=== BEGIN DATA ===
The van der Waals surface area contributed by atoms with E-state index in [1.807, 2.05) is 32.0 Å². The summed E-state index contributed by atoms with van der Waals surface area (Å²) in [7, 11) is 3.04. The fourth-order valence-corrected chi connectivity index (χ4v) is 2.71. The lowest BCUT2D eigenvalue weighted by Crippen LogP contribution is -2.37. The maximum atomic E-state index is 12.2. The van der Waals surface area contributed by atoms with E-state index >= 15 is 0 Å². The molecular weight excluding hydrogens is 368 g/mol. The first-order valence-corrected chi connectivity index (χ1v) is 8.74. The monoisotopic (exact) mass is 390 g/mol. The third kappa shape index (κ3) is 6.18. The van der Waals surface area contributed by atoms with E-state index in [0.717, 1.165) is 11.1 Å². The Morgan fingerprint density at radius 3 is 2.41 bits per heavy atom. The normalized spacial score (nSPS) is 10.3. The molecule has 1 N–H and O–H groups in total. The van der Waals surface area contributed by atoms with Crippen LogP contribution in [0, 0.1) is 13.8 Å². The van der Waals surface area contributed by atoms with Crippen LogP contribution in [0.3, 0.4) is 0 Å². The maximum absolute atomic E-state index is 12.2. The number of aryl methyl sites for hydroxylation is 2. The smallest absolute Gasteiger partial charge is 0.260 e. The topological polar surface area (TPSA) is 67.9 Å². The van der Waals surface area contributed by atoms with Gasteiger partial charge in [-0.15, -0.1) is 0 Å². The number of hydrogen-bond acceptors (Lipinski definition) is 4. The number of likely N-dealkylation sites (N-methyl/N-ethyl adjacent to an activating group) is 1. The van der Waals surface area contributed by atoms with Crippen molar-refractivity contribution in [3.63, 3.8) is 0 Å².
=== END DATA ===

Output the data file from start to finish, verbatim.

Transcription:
The van der Waals surface area contributed by atoms with E-state index in [1.807, 2.05) is 32.0 Å². The summed E-state index contributed by atoms with van der Waals surface area (Å²) in [7, 11) is 3.04. The fourth-order valence-corrected chi connectivity index (χ4v) is 2.71. The lowest BCUT2D eigenvalue weighted by Crippen LogP contribution is -2.37. The maximum atomic E-state index is 12.2. The van der Waals surface area contributed by atoms with E-state index >= 15 is 0 Å². The molecular weight excluding hydrogens is 368 g/mol. The first-order valence-corrected chi connectivity index (χ1v) is 8.74. The monoisotopic (exact) mass is 390 g/mol. The third kappa shape index (κ3) is 6.18. The van der Waals surface area contributed by atoms with E-state index in [0.717, 1.165) is 11.1 Å². The Morgan fingerprint density at radius 3 is 2.41 bits per heavy atom. The normalized spacial score (nSPS) is 10.3. The molecule has 1 N–H and O–H groups in total. The van der Waals surface area contributed by atoms with Crippen LogP contribution in [0, 0.1) is 13.8 Å². The van der Waals surface area contributed by atoms with Crippen LogP contribution in [0.3, 0.4) is 0 Å². The maximum absolute atomic E-state index is 12.2. The number of aryl methyl sites for hydroxylation is 2. The smallest absolute Gasteiger partial charge is 0.260 e. The topological polar surface area (TPSA) is 67.9 Å². The van der Waals surface area contributed by atoms with Gasteiger partial charge in [-0.15, -0.1) is 0 Å². The number of hydrogen-bond acceptors (Lipinski definition) is 4. The number of likely N-dealkylation sites (N-methyl/N-ethyl adjacent to an activating group) is 1. The van der Waals surface area contributed by atoms with Crippen molar-refractivity contribution in [3.63, 3.8) is 0 Å².